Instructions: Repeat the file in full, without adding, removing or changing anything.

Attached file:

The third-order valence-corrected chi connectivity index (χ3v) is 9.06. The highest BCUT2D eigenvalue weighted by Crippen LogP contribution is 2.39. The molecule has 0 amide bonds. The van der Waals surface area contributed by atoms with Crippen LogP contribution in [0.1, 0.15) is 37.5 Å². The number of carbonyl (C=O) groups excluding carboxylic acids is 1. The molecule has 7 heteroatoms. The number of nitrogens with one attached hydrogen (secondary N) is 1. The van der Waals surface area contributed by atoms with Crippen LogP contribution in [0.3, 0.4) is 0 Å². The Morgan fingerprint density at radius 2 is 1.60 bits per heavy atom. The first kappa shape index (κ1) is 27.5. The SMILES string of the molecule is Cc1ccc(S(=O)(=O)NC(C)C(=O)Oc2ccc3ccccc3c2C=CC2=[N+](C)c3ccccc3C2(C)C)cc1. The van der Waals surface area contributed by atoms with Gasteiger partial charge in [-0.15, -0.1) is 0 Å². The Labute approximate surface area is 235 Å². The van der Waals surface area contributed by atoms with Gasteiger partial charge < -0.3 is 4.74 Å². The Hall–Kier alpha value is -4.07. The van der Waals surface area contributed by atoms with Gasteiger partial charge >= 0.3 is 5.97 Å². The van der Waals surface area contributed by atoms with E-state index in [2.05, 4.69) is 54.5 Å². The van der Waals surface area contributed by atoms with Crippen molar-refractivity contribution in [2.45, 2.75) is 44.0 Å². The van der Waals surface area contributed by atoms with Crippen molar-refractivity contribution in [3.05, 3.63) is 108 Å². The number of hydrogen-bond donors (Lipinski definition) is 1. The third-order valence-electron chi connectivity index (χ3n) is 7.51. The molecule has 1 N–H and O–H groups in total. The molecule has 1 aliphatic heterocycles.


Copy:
The third-order valence-corrected chi connectivity index (χ3v) is 9.06. The highest BCUT2D eigenvalue weighted by Crippen LogP contribution is 2.39. The molecule has 0 amide bonds. The van der Waals surface area contributed by atoms with Crippen LogP contribution in [0.1, 0.15) is 37.5 Å². The number of carbonyl (C=O) groups excluding carboxylic acids is 1. The molecule has 7 heteroatoms. The number of nitrogens with one attached hydrogen (secondary N) is 1. The van der Waals surface area contributed by atoms with Crippen LogP contribution in [0.3, 0.4) is 0 Å². The Morgan fingerprint density at radius 2 is 1.60 bits per heavy atom. The first kappa shape index (κ1) is 27.5. The SMILES string of the molecule is Cc1ccc(S(=O)(=O)NC(C)C(=O)Oc2ccc3ccccc3c2C=CC2=[N+](C)c3ccccc3C2(C)C)cc1. The van der Waals surface area contributed by atoms with Gasteiger partial charge in [-0.15, -0.1) is 0 Å². The Labute approximate surface area is 235 Å². The van der Waals surface area contributed by atoms with Gasteiger partial charge < -0.3 is 4.74 Å². The Hall–Kier alpha value is -4.07. The van der Waals surface area contributed by atoms with Gasteiger partial charge >= 0.3 is 5.97 Å². The van der Waals surface area contributed by atoms with E-state index in [2.05, 4.69) is 54.5 Å². The van der Waals surface area contributed by atoms with Crippen molar-refractivity contribution in [2.45, 2.75) is 44.0 Å². The van der Waals surface area contributed by atoms with Crippen molar-refractivity contribution in [3.05, 3.63) is 108 Å². The number of hydrogen-bond donors (Lipinski definition) is 1. The third-order valence-electron chi connectivity index (χ3n) is 7.51. The molecule has 1 N–H and O–H groups in total. The molecule has 1 aliphatic heterocycles.